30 November 2007

Another stem cell breakthrough

A Japanese team of researchers, who only last week broke new ground in stem cell research, announced a further advance on Friday.

A Japanese team of researchers, who only last week broke new ground in stem cell research, announced a further advance on Friday, saying they had made good progress towards clearing a key safety hurdle in their work.

On November 20, scientists led by Shinya Yamanaka of Kyoto University reported how they reprogrammed human skin cells to become indistinguishable from stem cells taken from human embryos.

Stem cells are primitive cells that eventually turn into any of the 220 different types of cells in the human body.

They have aroused huge interest. The great hope is that one day stem cells, grown in a lab dish, can be coaxed into differentiating into specific adult cells, thus becoming transplant tissue to replenish organs ravaged by disease.

Yamanaka's breakthrough would notably mean that stem cell researchers can sidestep the seething ethical controversy that comes from using embryonic stem cells, the most potent stem cell of all.

No more tumours for lab mice
In further research, unveiled on Friday by the journal Nature Biotechnology, Yamanaka's team report that they can now produce these so-called induced pluripotent stem cells, or iPS cells, without having to resort to a cancer gene found to cause tumours in many of the lab mice in the earlier experiment.

If confirmed, it will remove a significant safety hazard in using these cells in transplants one day.

In the original research, Yamanaka used a retrovirus to deliver four genes, including the cancer gene c-Myc, into skin cells.

The gene delivery in essence "reprogrammed" these cells so that they lost their specialised adult functions and become primitive and versatile, functioning like embryonic stem cells.

This time, the team used only three genes, leaving out c-Myc, in a bid to find whether this would still induce the reprogramming yet also reduce the cancer risk.

The main test involved mice that had been engineered to have specialised cells that were derived from the iPS cells.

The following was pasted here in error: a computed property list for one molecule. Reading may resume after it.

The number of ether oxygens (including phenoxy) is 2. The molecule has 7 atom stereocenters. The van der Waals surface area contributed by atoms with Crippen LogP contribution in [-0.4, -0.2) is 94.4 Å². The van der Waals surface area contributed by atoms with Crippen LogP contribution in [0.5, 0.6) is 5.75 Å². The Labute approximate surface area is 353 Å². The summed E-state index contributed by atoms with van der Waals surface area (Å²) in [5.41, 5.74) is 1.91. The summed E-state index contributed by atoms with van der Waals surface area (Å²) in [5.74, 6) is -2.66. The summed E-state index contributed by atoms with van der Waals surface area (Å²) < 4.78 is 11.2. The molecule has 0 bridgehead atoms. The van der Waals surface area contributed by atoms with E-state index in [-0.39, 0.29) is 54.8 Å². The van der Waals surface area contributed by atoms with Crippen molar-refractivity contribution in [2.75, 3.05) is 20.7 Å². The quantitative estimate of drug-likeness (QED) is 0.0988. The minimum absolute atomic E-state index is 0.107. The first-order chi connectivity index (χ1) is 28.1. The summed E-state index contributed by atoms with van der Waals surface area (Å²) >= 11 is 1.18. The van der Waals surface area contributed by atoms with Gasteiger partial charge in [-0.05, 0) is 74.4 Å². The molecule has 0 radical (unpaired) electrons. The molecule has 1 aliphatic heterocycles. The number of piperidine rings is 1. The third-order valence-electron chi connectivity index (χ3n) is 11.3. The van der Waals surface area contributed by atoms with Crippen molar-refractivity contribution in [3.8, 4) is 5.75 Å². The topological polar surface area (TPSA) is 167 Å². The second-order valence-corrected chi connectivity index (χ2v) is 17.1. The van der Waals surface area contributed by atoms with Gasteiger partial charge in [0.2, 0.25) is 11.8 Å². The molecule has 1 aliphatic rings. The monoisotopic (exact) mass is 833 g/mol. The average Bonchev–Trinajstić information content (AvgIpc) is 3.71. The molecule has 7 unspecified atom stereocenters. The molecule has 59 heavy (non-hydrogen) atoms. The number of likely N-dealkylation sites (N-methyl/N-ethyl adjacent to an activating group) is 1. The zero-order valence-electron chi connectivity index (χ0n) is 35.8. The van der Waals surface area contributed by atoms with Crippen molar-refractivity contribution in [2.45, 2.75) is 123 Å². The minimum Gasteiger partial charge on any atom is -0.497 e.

At a 100-day deadline in the experiment, none of the 26 mice with iPS cells that had been derived without c-Myc, died of tumours.

But among mice that had iPS cells which had been derived with c-Myc, six of the 37 animals died of tumours.

Yamanaka's team also created human iPS cells from a skin sample taken from a 36-year-old adult.

High quality cells
The cells were of high quality, but without c-Myc, the efficiency of iPS cell generation "decreased substantially," they write.

"In approximately half the experiments, we were not able to obtain human iPS cells when transduction with the Myc retrovirus was omitted," they say.

The next step is to find a way of increasing generation of iPS stem cells by using a safe substitute for c-Myc.

One of the big pluses from Yamanaka's work is that it could one day allow doctors to create stem cells that bear the patient's genetic code, thus eliminating the risk that if these cells are transplanted they will be attacked as alien by the body's immune system.

In an interview with AFP earlier this week, Yamanaka cautioned it would take time to put the research to practical use.

"The goal is far off in the distance," he said.

Yamanaka also said embryonic stem cells, despite the controversies surrounding them, would still have to be used for a while.

"Scientists have to continue embryonic stem cell research as it would take some time for us - at least a year, I would say - to prove [iPS] safety in research on monkey cells," followed by tests on human cells, he said. - (Sapa/AFP)

Read more:
New stem cell discovered

December 2007


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